Millennial Voices: Spoiled

posted in: Summer Sampler Series | 0

By Chalaine Scott

white picket fence
“Travel to India, travel to anywhere besides your white picket fence, and you’ll realize nothing new will ever bring you true happiness.”

A little brown-haired boy giggles as I tap him on the head. “Goose!” I surprise him as I make a run for it. The little boy with the brown hair and dark eyes bursts into laughter as he gets up from the ground as fast as he can, chasing me around our little makeshift circle. I make it back to my spot just in time, sending him off on his own “duck, duck” venture.

Today, I taught a little orphan boy how to play “Duck, Duck, Goose.” I washed dirtied little toes and wiped food from pure little faces. I learned a secret handshake and colored a cartoon character and showed an 8-year-old how to spell her name. I watched 12 orphans run into their new home and pick a bed to call their own. I wept over a village and prayed over hearts and cried in confusion as I looked through the window of a bus, over passing roads and tiny towns that I knew nothing about, but that were somehow teaching me everything I’d never known about myself.

I am spoiled, selfish and unsatisfied.

And so are you.

Look around, and it’s not hard to wish for different. Mirrors tell us we’re not enough, magazines show us we’re inadequate, Hollywood mocks our lifestyle. We’re always wanting different. Smaller waists, bigger homes, prettier hair, nicer cars. We’re always wanting more. More attention, more money, more clothes and shoes and friends.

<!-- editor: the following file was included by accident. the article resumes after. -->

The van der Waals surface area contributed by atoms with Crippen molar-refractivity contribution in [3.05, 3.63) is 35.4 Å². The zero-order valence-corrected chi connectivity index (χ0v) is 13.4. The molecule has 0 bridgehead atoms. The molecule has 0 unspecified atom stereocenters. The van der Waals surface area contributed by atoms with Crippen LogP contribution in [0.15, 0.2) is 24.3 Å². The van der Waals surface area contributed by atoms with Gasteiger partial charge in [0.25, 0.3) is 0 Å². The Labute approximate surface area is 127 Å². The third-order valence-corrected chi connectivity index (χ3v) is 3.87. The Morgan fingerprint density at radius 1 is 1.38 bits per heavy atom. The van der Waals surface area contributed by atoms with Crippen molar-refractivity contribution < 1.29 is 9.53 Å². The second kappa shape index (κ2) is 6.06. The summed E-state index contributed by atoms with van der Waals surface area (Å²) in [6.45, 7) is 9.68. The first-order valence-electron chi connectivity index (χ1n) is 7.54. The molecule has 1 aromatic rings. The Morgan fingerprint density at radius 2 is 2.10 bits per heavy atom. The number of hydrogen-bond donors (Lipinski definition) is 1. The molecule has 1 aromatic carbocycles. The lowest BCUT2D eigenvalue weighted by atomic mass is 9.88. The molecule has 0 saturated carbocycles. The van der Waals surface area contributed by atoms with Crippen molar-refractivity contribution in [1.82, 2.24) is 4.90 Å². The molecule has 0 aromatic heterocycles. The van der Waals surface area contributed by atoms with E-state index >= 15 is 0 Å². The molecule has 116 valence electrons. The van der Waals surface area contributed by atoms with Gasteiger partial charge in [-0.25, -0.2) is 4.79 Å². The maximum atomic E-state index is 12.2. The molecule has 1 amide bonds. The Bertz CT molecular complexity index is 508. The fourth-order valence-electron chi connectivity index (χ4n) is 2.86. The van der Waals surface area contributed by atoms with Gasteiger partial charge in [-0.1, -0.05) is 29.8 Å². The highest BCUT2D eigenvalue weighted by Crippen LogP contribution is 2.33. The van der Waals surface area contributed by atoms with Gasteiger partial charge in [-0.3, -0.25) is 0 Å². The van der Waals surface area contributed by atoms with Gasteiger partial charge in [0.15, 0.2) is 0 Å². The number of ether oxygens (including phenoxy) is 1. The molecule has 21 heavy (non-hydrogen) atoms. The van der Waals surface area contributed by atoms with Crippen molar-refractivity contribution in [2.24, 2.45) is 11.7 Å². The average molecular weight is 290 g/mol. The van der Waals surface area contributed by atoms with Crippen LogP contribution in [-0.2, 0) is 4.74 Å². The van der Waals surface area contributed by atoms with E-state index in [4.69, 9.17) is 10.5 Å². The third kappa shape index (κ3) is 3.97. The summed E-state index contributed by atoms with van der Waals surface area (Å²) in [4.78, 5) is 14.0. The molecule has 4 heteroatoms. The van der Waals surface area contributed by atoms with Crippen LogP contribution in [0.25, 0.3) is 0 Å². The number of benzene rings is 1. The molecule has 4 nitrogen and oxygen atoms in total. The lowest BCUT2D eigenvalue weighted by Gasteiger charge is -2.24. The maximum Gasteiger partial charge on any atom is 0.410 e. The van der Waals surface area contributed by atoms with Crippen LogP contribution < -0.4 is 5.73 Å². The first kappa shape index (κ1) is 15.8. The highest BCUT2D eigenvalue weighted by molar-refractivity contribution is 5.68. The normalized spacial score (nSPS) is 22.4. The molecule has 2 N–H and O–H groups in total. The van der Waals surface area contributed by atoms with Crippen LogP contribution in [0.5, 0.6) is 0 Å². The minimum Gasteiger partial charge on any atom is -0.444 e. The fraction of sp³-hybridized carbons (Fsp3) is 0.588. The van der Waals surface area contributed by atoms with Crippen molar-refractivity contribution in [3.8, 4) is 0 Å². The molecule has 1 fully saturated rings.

Travel to India, and you know what my little brown haired orphan would ask for? A tooth brush. A pack of stickers. A clean cup of water.

Travel to India, and you’ll see you’ve got all you need. All you could ever want. Open your eyes, and you’ll realize how amazing your life truly is.

I think the problem with our society today is that we’re never content. We want things faster. Better. Cooler. Bigger. And we honestly believe we deserve them. Like the lives we’ve been given aren’t enough, like the freedoms and the opportunities came at no cost and are worth no price. Like we don’t have to work for them. We’ve stopped feeling content because we’ve become so entitled. Constantly striving for more has made us so much less.

We want things that belong to others instead of loving what’s ours. We’ve become a people who’d rather protest than protect, ridicule instead of respect and ignore instead of invest in. We accuse others of creating our issues, make excuses for our behaviors and blame situations for our faults.

We don’t own up to our flaws or address our failings. Instead, we just wish for different. For a new day and a new person and a new job and a new “better.”

Travel to India, travel to anywhere besides your white picket fence, and you’ll realize nothing new will ever bring you true happiness. Look to a boy with dark brown hair and skinny arms and mismatched clothes. Hear him sing about Jesus. Hear a sweet little voice in a language you don’t understand praise the King of Kings. See the truest and most authentic version of contentment in a child who has nothing, but smiles like he has everything.

Scrub your teeth when you wake up in the morning. Take a shower in clean water, slip into your pants and look in the mirror. There’s a child who will never get to have this morning. There are millions who will never get to have this life.

Don’t take yours for granted.

Chalaine Scott cropChalaine Scott lives by her pen. As a little girl, she jotted down song lyrics and danced around her living room singing them with her sister in preparation for the day they would become famous. A twenty-something girl addicted to grace, her brother’s humor, and her dog’s cuddles, she welcomes inspiration from wherever it comes and daringly pursues her dreams with whatever it takes. Currently working on her second novel, she considers herself an idealist who wakes up each morning with the sole intention to write what is worth reading. Follow her @Chaleezy.